How to pack glass, ceramics, and Bakelite items so they reach their destination, unbroken. I have shipped around a dozen fragile items, so, while I’m not a pro at this, they’ve all arrived unbroken.
Watch these two videos showing how packages go through the USPS system.
The basic facts:
- they drop packages around four feet, and
- they may sit at the bottom of a large cart full of similar boxes, some which may weigh up to 70 pounds.
You need a box that’s as strong as the USPS Priority Mail boxes at the post office.
Those are one step up from the boxes that most consumer products come packed in. The USPS won’t accept consumer product boxes as packaging.
I used the “box within a box” technique.
You wrap the object in bubble wrap or foam, and then put it into a cardboard box. Make sure the object doesn’t move around. Use enough wrap, or add packing peanuts, so it won’t fly around in the space.
Then, you put that box into a larger box, surrounded by packing peanuts, cut-up styrofoam, air pockets, big bubble wrap, or even crushed newspaper (if you can justify the extra weight). You want this material packed a little tighter.
It should look like this:
UPS insurance says put one inch of packing material around it all. That’s about correct. You don’t want the object bouncing around in there.
Why Does Box Within a Box Work?
Box within a box is much stronger than just using a lot of bubble wrap.
It doesn’t transmit any motion or pressure from the outside box to the object. If you punch the outside box, the energy gets partially absorbed by the peanuts, and then transmitted inward, to the inner box.
The inner box is rigid, so it presses outward, against the pressure. This is the key point: the inner box is a hard shell within the outer shell.
The energy from the punch presses inward, bending the inner box a little bit. Then, the energy transmits inward, to the bubble wrap, which compresses.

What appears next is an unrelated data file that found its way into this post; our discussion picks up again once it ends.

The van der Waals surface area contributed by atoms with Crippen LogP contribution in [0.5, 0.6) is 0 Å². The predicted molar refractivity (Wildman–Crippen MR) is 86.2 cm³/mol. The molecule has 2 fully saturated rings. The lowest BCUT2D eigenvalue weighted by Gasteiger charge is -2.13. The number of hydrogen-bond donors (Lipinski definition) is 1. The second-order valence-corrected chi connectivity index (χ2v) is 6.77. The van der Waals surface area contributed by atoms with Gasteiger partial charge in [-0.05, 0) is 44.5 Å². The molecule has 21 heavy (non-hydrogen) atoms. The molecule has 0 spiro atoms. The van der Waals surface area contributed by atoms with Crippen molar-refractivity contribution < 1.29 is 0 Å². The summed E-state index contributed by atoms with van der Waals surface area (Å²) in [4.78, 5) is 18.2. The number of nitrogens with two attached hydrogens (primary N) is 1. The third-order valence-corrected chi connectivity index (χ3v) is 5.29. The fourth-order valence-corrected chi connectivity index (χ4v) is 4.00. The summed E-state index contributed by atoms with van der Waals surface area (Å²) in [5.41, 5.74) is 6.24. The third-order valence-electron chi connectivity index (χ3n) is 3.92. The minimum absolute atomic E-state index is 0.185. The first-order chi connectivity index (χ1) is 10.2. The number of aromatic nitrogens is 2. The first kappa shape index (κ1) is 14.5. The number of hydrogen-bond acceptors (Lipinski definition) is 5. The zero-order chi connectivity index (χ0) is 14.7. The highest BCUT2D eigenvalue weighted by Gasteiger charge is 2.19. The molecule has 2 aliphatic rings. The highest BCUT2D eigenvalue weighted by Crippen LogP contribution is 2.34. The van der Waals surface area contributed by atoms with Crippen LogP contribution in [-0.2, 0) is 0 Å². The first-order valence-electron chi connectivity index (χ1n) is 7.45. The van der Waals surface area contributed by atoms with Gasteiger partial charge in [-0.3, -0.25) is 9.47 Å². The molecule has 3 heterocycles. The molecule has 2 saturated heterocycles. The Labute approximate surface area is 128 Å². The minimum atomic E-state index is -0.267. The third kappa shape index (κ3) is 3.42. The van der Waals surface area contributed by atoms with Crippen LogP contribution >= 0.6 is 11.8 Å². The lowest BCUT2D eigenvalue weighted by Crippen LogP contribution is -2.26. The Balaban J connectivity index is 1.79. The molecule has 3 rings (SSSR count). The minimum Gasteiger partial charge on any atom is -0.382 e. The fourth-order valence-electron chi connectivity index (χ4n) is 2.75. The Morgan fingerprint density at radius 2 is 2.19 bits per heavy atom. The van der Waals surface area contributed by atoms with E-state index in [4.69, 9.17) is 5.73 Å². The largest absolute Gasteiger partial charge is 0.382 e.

The object inside receives a little of the energy.
Compare to Only Bubble Wrap
If you use only bubble wrap, pressure from the outside is transmitted, evenly, to the object on the inside.
Without an inner box that presses against incoming pressure, it’s weaker.
Compare to Two Boxes without Peanuts
Two boxes packed tightly strengthen each, but if you pierced it with something like a metal corner, the contents could be damaged.
Having an inch of clearance, allows for a sharp corner to pierce the outer box, but the package would retain most of its integrity.
Modifications for Sturdy Ceramics, Like Bowls
You can use stronger cardboard, and have narrower gaps.
Unlike a fragile object, a sturdy object will press harder against the inner box, and will help resist crushing.
One way to make cardboard more rigid is to make the corrugations run perpendicular to each other.
Another trick is to glue extra cardboard into the cardboard.
Prepacking and Testing
When I sold a Sunbeam toaster with Bakelite handles, I pre-packed it into the final package, and then did drop-tests on it. I dropped it from four feet in the air, onto a hard floor.
I kicked it with my foot.
I put other boxes on top of it.
When it sold, I opened the boxes up to inspect the contents. I repacked it, and sent it along, knowing that it would withstand drops, kicks, and being placed under other boxes.
New boxes are stronger than used boxes.
Dry boxes are stronger than wet boxes, of course.
However, I’ve packed everything in used materials, and they’ve arrived okay. The “engineering” compensates for some of the lost strength.
Which Carrier to Use?
I use USPS Priority Mail. I don’t use USPS Ground because it stays in the system for a lot longer. USPS Priority Mail is in the system 3 days or less.
I used FedEx, but the products got handled a lot more as it went through FedEx then USPS or FedEx Ground (who are contract carriers).
I don’t know UPS too well – I have used them for larger items, but not small, fragile items. UPS requires you to hire their packers for their insurance, which raises the cost of shipping. UPS is mainly for business customers, and I’m not at that level.